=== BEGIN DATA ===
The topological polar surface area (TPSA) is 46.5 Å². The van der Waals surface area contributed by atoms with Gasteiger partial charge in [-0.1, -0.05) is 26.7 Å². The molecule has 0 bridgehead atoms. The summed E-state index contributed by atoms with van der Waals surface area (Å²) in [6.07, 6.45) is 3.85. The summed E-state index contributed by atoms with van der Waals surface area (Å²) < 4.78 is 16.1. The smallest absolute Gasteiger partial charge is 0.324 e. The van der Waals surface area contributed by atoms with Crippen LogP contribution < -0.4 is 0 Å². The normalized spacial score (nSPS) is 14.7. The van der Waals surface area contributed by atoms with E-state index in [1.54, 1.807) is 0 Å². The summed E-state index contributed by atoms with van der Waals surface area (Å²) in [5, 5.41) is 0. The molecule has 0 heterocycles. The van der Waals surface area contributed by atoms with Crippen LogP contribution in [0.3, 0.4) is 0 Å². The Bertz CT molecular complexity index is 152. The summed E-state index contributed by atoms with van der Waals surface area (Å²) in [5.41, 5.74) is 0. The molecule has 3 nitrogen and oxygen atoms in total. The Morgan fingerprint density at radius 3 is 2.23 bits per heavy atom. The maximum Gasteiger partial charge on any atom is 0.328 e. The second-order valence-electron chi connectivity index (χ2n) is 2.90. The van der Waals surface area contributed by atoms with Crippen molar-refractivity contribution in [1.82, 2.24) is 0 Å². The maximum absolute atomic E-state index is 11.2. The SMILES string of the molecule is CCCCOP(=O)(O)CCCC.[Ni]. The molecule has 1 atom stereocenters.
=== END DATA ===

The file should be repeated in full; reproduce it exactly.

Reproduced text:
The topological polar surface area (TPSA) is 46.5 Å². The van der Waals surface area contributed by atoms with Gasteiger partial charge in [-0.1, -0.05) is 26.7 Å². The molecule has 0 bridgehead atoms. The summed E-state index contributed by atoms with van der Waals surface area (Å²) in [6.07, 6.45) is 3.85. The summed E-state index contributed by atoms with van der Waals surface area (Å²) < 4.78 is 16.1. The smallest absolute Gasteiger partial charge is 0.324 e. The van der Waals surface area contributed by atoms with Crippen LogP contribution < -0.4 is 0 Å². The normalized spacial score (nSPS) is 14.7. The van der Waals surface area contributed by atoms with E-state index in [1.54, 1.807) is 0 Å². The summed E-state index contributed by atoms with van der Waals surface area (Å²) in [5, 5.41) is 0. The molecule has 0 heterocycles. The van der Waals surface area contributed by atoms with Crippen LogP contribution in [0.3, 0.4) is 0 Å². The Bertz CT molecular complexity index is 152. The summed E-state index contributed by atoms with van der Waals surface area (Å²) in [5.41, 5.74) is 0. The molecule has 3 nitrogen and oxygen atoms in total. The Morgan fingerprint density at radius 3 is 2.23 bits per heavy atom. The maximum Gasteiger partial charge on any atom is 0.328 e. The second-order valence-electron chi connectivity index (χ2n) is 2.90. The van der Waals surface area contributed by atoms with Crippen molar-refractivity contribution in [1.82, 2.24) is 0 Å². The maximum absolute atomic E-state index is 11.2. The SMILES string of the molecule is CCCCOP(=O)(O)CCCC.[Ni]. The molecule has 1 atom stereocenters.